What are the greatest technical and physical challenges you face when trying to connect the unconnected?
A global survey of MNOs found that 87% believe costs/complexity of providing backhaul, installation/maintenance, and cost of base stations to be the biggest challenges for rural coverage. The main challenge is finding a scalable/ sustainable way of addressing the long tail of unconnected; complex areas with low density (<1.000 inhabitants per site) that result in high cost/inhabitant covered and operating cost. The rural landscape is very heterogeneous; one solution will not fit all scenarios. A sustainable rural mobile broadband will not be widely available unless network deployments downsize the cost structure and are flexible by design to sustainably evolve and adapt the network to user demand.
Network innovation historically has not solved these problems. Focus was put on addressing urban issues to increase capacity or spectrum efficiency for densification. Uncertainty in the rural business case (demand side), operational complexity (cost side) and competitive pressure in urban market results in MNOs deprioritizing investment in rural in favour of urban.
The rural challenge will only be solved with a new technological and business approach. The efforts of reducing backhaul cost , enable rural connectivity by (i) lowering cost, (ii) simplifying installation, and (iii) increasing flexibility/sustainability.
What are the costs of creating networks for unconnected communities?
Minimizing the CAPEX/OPEX is important in these low-density areas where there is high uncertainty on return of the MNOs investment. High operational cost and deployment complexity of low-density deployments have prevented MNOs from bringing coverage to those areas in the past. Traditional 2G voice only and broadband 3G or 4G networks, require several high-cost and often bulky equipment to deploy and operate. These types of equipment need large spaces to store, have a short life cycle and consume energy. Hardware-based networks are also difficult to upgrade.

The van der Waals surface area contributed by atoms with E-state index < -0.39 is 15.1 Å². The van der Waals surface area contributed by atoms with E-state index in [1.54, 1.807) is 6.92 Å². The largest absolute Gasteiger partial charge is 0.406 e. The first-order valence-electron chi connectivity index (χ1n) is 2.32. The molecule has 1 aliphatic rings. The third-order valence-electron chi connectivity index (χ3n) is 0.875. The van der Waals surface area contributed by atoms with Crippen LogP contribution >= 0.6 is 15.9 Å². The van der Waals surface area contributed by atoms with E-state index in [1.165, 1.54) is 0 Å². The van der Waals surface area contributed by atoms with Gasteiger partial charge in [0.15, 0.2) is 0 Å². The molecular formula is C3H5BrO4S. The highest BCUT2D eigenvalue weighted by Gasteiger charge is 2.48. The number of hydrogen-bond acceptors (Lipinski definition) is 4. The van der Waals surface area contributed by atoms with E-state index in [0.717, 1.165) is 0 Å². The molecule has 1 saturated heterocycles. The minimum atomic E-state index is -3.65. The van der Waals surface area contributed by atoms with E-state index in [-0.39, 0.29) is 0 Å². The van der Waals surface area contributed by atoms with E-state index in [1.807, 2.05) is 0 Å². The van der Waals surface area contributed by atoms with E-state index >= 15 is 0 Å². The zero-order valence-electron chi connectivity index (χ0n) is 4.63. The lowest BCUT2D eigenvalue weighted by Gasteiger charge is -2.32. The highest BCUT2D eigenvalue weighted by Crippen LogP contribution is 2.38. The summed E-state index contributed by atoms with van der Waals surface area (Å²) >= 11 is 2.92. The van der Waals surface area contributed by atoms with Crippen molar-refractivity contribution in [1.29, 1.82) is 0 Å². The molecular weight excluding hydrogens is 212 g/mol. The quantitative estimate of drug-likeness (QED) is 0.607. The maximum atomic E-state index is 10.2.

By shifting networks to virtual OpenRAN architectures like Parallel Wireless’s technology, telecom operators can overcome all these problems and deliver coverage to most remote communities at much lower costs. New solutions such as the one provided by Parallel Wireless are cost-effectively enabling rural connectivity, by simplifying installation and increasing flexibility and sustainability through PW’s software.
Parallel Wireless’s technology is designed on open interoperability through the GPP-based baseband processing platform, radio hardware, software and simplified business model to help unleash innovation for a better service to the 3.7 billion still unconnected.
Parallel Wireless’s unique low cost, low foot-print and virtualized multi-technology solution helps to deliver coverage to these areas, by making deployments easy and affordable to install, maintain and to upgrade to any technology without any additional hardware. Minimizing the Capex is important in low density areas where there is high uncertainty on payback and this is where cost-effective transport comes in as well. However, sustainability (low Opex) is even more critical.
How does connecting communities to the internet, mobile networks etc benefit those communities?
Digitalization is an important factor for social & economic progress, and mobile broadband plays a key role in reducing the digital divide. Providing rural coverage has historically been a challenge for mobile operators; over 3.7 B people globally are unconnected, that’s almost 50% of the world’s population! With the UN declaring reliable Internet access as a basic human right, a dependable, cost-effective, easy to deploy/maintain solution is needed.
Connectivity leads to a more socially inclusive and economically vibrant and dynamic society – one that is also sustainable. For example, ubiquitous broadband can improve education of students in remote areas, provide pre-natal care, even when people don’t have access to physical structures, provide access to local and international markets, knowledge as to trends, weather cycles etc for better planning purposes for crops and so on. The list is endless.
It can then be said that cellular has the potential to truly transform the lives of the people and having a cost-effective backhaul will allow networks to be built faster and cost-effectively.